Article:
RAMALLAH // Israel demolished on Tuesday the houses of Palestinians who carried out lethal attacks on Israeli civilians, fast-tracking the implementation of a controversial policy previously on hold.
The Palestinian Liberation Organization denounced the move, calling for all Palestinian factions to form “a national front against Israeli aggression”.
PLO Secretary General Saeb Erekat said it was an “intentional targeting and collective punishment of the Palestinian civilian population”, and “a reminder ... of the urgent need for international intervention to protect the occupied Palestinian people from relentless attack by the Israeli military forces and terrorist settlers”.
One of the homes demolished on Tuesday belonged to the family of cousins Ghassan and Uday Abu Jammal, who last year killed four rabbis at the Har Nof synagogue in West Jerusalem. The pair opened fire and then attacked worshippers at the synagogue with axes. The Abu Jammal cousins, whose family house was located in East Jerusalem's Jabal Mukkaber neighbourhood, were shot and killed on the scene.
The other was the family home of Muhammad Jaabis, also in Jabal Mukkaber. Jaabis allegedly carried out a bulldozer attack in Jerusalem in August 2014 and was shot by Israeli forces.
His family tried to petition Israel’s high court of justice in October 2014 to reverse the decision to demolish their home, to no avail.
Their lawyer claimed that Jaabis’ vehicle had spun out of control and that it was a traffic incident, but the prosecution argued that evidence pointed to a terror attack.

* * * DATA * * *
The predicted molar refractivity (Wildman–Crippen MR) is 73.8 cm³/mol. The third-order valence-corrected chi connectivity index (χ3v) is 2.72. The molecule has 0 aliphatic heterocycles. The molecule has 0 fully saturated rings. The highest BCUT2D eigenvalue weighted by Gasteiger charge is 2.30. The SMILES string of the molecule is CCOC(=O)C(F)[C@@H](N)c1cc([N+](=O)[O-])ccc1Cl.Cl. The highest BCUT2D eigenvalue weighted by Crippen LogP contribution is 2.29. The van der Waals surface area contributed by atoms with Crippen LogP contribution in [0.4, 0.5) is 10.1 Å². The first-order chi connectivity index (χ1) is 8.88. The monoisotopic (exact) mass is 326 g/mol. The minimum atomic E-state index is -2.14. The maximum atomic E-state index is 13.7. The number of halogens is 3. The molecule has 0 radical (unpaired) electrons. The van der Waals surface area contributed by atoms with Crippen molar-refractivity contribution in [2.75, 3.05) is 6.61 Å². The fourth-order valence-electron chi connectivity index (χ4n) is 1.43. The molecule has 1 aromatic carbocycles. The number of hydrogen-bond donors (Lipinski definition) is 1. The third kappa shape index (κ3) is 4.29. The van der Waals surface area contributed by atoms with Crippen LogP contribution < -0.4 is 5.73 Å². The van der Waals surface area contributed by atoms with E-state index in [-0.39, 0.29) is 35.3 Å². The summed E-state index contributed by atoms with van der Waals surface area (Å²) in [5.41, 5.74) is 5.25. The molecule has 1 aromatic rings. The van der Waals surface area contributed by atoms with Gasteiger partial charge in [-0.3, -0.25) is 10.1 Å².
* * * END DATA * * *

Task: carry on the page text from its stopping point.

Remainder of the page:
The Israeli army said on Tuesday that “the IDF ... will not hesitate to take all the legal steps at its disposal in order to hurt terrorists and the elements that aid them in order to deter further terror attacks”.
Israel’s security cabinet met on Monday night and decided to fast-track the demolition of “terrorist” homes and to use detention without charge against rioters.
Israeli forces have also made preparations to demolish other properties, including a room in the house of Mutaz Hajazi — in Jerusalem's Abu Tor neighbourhood. The destruction of a single room is considered by Israel to be a lesser punitive measure.
In October 2014, Hijazi tried to assassinate far-right rabbi Yehuda Glick who advocates for an increased Jewish presence inside the Al Aqsa compound. Hundreds of Israeli border police later stormed the Hijazi family home and shot him on the roof.
The family home of Nur a-Din Hashiya, who stabbed Israeli soldier Almog Shilony to death in November, was also scheduled to be demolished on Thursday.
Speaking to The National from the Askar refugee camp, near Nablus, Nur's brother Khaled said the demolition policy was a double-standard. Khaled lived in the house with nine members of his family.
“You don’t see the houses of those that killed the Dawabshe family members being demolished,” he said, referring to the Palestinian family that was killed in July when Jewish extremists set their West Bank home on fire.
“They are allowing the settlers to run free and create violence and they are restricting us from Al Aqsa and violating our olive trees. All the while the army is protecting them,” he added.
“Life in the camp is already hard, we live under siege,” Khaled said. “I have started asking around for a place to rent.”
Mr Erekat vowed on Tuesday: “The Palestinian leadership will not remain silent. We continue to report all Israeli crimes committed against our people to the International Criminal Court...The only way toward a just and lasting peace is for Israel to end its belligerent occupation of Palestine.”